Working in the New Normal
ANA Design Co-Founder, Director – ANA Designs, Mumbai
As we embrace the new normal, the design challenges posed by COVID-19 have brought about the need for an evolved design sensitivity and thinking. Through this new lens, we need to reimagine our workspaces to enable a safe and adaptable environment with maximum efficiency and functionality while ensuring that it is both economically and socially viable.
Linear or running workstations have been the norm for workspaces, that are mainly designed for the IT/ITES, and Fintech companies. These workstations, although efficient for spatial use, pose new challenges for safety and physical distancing. An alternative solution to counter these problems can be the possibility of accommodating staggered workstations that would ensure adequate social distancing. This method of planning ensures that there is no back-to-back workstation, thereby preventing people from exposing themselves and making themselves vulnerable. With the help of glass partitions, barriers can be introduced to not only protect the employees but also provide sufficient social contact and hence, promote collaboration.
Hygiene is a paramount consideration for workspaces today. Therefore, it is essential to focus on creating a hands-free office space. Through technological aids — such as UV sanitizers at entry/exit locations for offices and lift lobbies, hands-free doors with door pedals, and auto thermal scanning at main entries and at various strategic locations as per the requirements, we can facilitate a safe work environment.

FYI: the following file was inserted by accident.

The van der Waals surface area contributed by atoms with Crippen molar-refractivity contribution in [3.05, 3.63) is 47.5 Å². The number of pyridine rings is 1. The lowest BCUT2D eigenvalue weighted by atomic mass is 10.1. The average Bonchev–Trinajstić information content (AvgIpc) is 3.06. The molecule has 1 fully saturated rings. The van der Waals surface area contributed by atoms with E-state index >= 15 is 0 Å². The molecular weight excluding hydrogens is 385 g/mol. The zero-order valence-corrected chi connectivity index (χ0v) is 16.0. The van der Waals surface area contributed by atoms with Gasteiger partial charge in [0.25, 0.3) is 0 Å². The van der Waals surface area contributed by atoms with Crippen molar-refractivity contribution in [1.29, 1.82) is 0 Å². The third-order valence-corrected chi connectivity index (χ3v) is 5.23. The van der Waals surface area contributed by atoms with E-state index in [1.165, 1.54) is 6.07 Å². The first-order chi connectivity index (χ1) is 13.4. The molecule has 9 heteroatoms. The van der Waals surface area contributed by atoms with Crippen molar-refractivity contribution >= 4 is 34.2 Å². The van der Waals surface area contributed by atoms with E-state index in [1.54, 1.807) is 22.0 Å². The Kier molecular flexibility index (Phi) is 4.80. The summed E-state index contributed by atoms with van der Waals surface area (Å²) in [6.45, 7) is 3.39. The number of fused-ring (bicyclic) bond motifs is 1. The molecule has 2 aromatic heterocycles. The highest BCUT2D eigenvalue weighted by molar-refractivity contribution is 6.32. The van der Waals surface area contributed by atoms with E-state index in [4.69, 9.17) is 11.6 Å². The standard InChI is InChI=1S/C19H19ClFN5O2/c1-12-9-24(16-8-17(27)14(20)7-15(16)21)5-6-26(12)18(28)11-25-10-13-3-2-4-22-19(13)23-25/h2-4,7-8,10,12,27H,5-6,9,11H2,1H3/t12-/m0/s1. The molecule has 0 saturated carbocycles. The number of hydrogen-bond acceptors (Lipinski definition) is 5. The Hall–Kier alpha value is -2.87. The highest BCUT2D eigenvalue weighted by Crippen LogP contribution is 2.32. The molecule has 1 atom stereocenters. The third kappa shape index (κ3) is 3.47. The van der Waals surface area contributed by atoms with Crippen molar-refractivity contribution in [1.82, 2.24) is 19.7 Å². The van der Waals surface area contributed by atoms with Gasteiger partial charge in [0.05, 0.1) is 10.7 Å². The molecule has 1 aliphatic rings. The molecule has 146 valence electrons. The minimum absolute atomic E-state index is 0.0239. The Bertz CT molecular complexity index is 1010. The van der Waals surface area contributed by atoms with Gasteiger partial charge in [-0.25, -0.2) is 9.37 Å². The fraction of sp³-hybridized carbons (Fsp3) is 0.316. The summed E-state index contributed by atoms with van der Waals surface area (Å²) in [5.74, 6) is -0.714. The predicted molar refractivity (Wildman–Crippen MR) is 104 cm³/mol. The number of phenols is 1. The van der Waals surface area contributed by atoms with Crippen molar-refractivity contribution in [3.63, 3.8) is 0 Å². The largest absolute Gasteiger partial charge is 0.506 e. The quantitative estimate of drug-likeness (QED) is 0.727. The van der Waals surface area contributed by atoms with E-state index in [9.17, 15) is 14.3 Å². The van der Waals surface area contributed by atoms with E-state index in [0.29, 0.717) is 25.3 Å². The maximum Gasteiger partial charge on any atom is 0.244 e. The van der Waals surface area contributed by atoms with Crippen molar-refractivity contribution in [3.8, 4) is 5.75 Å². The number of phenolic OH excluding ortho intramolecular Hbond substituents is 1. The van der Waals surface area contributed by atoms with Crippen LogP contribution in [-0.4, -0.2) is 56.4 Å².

Since toilets are often breeding grounds for infections, an automatic flush system can be used in the urinals to ensure hands-free usage and water conservation. Another layer of safety has been added by using sensor-based taps and soap dispensers to make the restrooms minimal contact zones.
To comply with social distancing norms with ease, signage and wayfinding techniques can be a great tool to direct and guide users through spaces. To ensure that social distancing is followed in circulation spaces where there is maximum footfall, occupants must be asked to stand in four corners of an elevator and after every three steps on escalators. This is applied to the strategic placement of appropriate and comprehensive signages.
Since physical meetings and collaboration cannot be replaced for certain workflows, boardrooms and collaboration pockets must be designed keeping social distancing requirements in mind. One can achieve this by capacity reduction, by using 8-seater meeting rooms for four people and four for two, with seven-feet distance facing each other and left-to-right.
With the current pandemic in mind, one of the most significant challenges faced by governments around the world is being able to balance the economic and safety challenges posed by it. While we mitigate the impacts of the virus for our personal safety and wellbeing, we must also begin to take into account financial repercussions, before we have lost more livelihoods than lives, and the first step to doing so is by creating safer and efficient work environments.